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Argentine economy minister presents resignation

Tuesday, April 23, 2002

Associated Press WriterBUENOS AIRES, Argentina (AP) -- Argentina's economy minister presented his resignation Tuesday, touching off a new crisis over how to steer Argentina out of a deep downturn, a government official said.

Jorge Remes Lenicov's resignation means this prosperous South American nation of 36 million would now be seeking its seventh economy minister since the beginning of last year.

Remes Lenicov is resigning amid rising challenges to his plan to rescue Argentina from a four-year recession, said an Economy ministry official, who spoke on condition of not being identified further. The independent Todo Noticias network also carried the report.

The development sparked renewed uncertainty about the government's ability to surmount an economic collapse and came on a day of small but raucous protests over the handling of the economy.

"We are out," said the Economy Ministry official, part of the group brought in by Remes Lenicov under the caretaker government of President Eduardo Duhalde who took office Jan. 2 after the crisis exploded here. Duhalde was the fifth president in a two-week span.

Government officials had no immediate confirmation, but local reports said Duhalde had summoned his cabinet for emergency meetings. The Todo Noticias television network said a new economy minister was being sought.

The development came on a day when angry Argentines, upset over a banking freeze, took their protest to Congress. They opposed a looming debate on a plan to give depositors their savings in bonds rather than cash -- an idea chiefly developed by Remes Lenicov.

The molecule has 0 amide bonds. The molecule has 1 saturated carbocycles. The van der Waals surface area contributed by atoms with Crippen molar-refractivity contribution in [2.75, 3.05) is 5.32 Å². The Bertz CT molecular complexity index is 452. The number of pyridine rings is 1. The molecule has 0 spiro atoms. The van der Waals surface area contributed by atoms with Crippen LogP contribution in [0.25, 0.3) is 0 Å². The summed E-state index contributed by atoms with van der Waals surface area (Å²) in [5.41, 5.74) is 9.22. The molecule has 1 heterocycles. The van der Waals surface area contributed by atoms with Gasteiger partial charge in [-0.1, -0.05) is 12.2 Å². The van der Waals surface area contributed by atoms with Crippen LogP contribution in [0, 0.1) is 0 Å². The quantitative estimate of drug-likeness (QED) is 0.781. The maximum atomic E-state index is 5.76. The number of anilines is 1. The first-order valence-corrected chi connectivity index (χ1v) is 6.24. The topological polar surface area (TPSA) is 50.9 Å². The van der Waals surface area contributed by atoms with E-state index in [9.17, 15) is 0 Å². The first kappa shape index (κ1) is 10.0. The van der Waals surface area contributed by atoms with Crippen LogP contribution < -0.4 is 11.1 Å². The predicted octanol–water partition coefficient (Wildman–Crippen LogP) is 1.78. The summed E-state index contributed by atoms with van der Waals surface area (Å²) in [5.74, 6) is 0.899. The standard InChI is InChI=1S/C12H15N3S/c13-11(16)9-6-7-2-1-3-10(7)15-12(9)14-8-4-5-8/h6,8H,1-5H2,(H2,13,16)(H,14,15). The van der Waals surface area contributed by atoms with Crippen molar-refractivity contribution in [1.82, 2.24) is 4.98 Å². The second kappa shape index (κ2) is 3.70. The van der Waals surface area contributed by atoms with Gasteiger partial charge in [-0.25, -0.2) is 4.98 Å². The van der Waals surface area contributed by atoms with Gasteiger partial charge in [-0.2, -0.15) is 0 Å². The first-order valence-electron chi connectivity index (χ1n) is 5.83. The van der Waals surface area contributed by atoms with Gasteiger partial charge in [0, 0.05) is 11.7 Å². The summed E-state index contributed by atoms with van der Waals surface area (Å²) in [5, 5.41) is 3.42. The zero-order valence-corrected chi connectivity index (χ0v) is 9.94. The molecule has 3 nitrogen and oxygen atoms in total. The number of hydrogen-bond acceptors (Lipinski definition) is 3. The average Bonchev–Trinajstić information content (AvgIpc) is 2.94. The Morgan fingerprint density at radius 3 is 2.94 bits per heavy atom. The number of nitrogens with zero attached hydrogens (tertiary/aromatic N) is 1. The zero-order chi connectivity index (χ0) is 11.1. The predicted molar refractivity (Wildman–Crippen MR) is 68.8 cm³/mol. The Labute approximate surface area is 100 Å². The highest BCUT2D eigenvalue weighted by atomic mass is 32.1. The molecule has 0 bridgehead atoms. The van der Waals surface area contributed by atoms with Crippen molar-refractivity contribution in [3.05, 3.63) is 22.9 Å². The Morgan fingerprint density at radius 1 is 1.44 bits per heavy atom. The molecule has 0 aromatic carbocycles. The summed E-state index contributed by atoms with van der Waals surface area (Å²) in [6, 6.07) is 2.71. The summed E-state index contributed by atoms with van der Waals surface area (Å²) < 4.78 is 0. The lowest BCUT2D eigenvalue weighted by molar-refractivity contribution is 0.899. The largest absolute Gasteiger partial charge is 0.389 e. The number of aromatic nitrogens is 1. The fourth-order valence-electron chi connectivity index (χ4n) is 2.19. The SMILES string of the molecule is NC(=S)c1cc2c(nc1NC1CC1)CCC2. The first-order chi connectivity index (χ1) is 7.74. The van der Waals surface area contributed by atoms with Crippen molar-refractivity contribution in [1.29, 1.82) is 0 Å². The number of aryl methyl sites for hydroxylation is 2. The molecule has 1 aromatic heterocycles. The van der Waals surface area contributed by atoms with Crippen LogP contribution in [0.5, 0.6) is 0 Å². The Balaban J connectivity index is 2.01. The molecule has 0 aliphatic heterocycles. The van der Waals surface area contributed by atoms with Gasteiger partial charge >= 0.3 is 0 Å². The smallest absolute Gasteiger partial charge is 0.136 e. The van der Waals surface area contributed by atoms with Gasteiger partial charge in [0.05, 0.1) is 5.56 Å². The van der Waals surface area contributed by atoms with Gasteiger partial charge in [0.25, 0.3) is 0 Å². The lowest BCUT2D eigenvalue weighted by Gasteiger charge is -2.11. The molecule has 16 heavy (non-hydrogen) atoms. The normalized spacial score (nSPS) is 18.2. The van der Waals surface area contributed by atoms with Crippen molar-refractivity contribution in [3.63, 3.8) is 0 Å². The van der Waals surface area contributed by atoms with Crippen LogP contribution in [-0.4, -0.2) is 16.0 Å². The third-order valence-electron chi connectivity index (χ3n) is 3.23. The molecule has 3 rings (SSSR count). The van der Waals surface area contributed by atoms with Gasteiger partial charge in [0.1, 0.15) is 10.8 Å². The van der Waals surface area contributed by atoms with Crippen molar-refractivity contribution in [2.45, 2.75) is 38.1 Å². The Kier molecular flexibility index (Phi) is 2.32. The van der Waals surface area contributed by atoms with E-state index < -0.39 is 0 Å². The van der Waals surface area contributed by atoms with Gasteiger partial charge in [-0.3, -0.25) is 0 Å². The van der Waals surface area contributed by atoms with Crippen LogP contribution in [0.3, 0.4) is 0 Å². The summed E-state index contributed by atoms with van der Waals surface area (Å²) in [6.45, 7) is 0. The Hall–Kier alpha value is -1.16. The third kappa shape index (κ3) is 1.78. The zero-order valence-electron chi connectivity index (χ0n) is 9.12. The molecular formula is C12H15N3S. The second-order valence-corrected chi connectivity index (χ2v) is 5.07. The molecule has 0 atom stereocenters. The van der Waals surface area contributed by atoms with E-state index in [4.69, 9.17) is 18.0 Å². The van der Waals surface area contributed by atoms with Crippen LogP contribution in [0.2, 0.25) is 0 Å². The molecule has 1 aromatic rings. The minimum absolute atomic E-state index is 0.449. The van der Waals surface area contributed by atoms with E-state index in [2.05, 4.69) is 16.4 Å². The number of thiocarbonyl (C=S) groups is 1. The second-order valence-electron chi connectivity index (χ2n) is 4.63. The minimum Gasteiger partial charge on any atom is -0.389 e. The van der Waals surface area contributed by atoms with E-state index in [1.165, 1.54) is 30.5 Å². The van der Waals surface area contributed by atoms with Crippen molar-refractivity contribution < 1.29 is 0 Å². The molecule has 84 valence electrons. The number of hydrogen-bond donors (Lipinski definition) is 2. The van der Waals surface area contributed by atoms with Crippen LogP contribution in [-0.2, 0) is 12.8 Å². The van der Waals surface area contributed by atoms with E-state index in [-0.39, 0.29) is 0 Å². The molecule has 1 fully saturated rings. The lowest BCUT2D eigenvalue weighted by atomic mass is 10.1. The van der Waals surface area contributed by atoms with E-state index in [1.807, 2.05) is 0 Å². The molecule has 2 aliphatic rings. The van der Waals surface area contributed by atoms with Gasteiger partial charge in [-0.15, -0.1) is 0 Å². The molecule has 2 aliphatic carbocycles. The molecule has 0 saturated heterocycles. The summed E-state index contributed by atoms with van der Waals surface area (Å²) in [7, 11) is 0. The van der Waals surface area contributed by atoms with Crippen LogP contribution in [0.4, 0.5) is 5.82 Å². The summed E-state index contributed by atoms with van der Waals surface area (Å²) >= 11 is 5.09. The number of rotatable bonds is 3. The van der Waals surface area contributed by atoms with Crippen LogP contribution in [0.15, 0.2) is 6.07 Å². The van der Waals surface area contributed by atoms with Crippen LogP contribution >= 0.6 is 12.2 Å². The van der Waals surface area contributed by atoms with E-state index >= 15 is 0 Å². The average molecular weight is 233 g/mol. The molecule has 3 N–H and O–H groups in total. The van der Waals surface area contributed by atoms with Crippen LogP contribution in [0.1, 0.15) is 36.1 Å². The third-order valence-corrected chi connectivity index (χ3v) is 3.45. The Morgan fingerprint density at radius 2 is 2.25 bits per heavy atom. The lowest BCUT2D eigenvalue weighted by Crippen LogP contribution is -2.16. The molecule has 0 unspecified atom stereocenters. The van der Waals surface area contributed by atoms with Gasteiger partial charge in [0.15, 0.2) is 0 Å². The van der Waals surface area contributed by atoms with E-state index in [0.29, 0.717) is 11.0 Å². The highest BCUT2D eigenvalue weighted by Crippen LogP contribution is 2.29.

"Bonds no! Bonds no!" some 200 protesters chanted Tuesday outside Congress, raising banners insulting politicians and bankers whom many Argentines blame for the nearly five-month-old banking freeze that only allows limited cash withdrawals.

It was the second day of protests outside the legislature.

All foreign exchange and banking transactions remained indefinitely halted until the government draws up an economic plan to stem the outflow of about $100 million a day from the banks.

The program aims to end thousands of successful lawsuits contesting the partial banking freeze imposed on Dec. 1 by the government of former President Fernando De la Rua.

Those restrictions still remain and limit cash withdrawals to about $500 a month, but judges have consistently upheld the right of savers who have challenged the decision in the courts.

Argentina is suffering its worst economic downturn in decades. The country defaulted on its $141 billion debt in December, began devaluing its currency in January and is coping with joblessness topping 18 percent.


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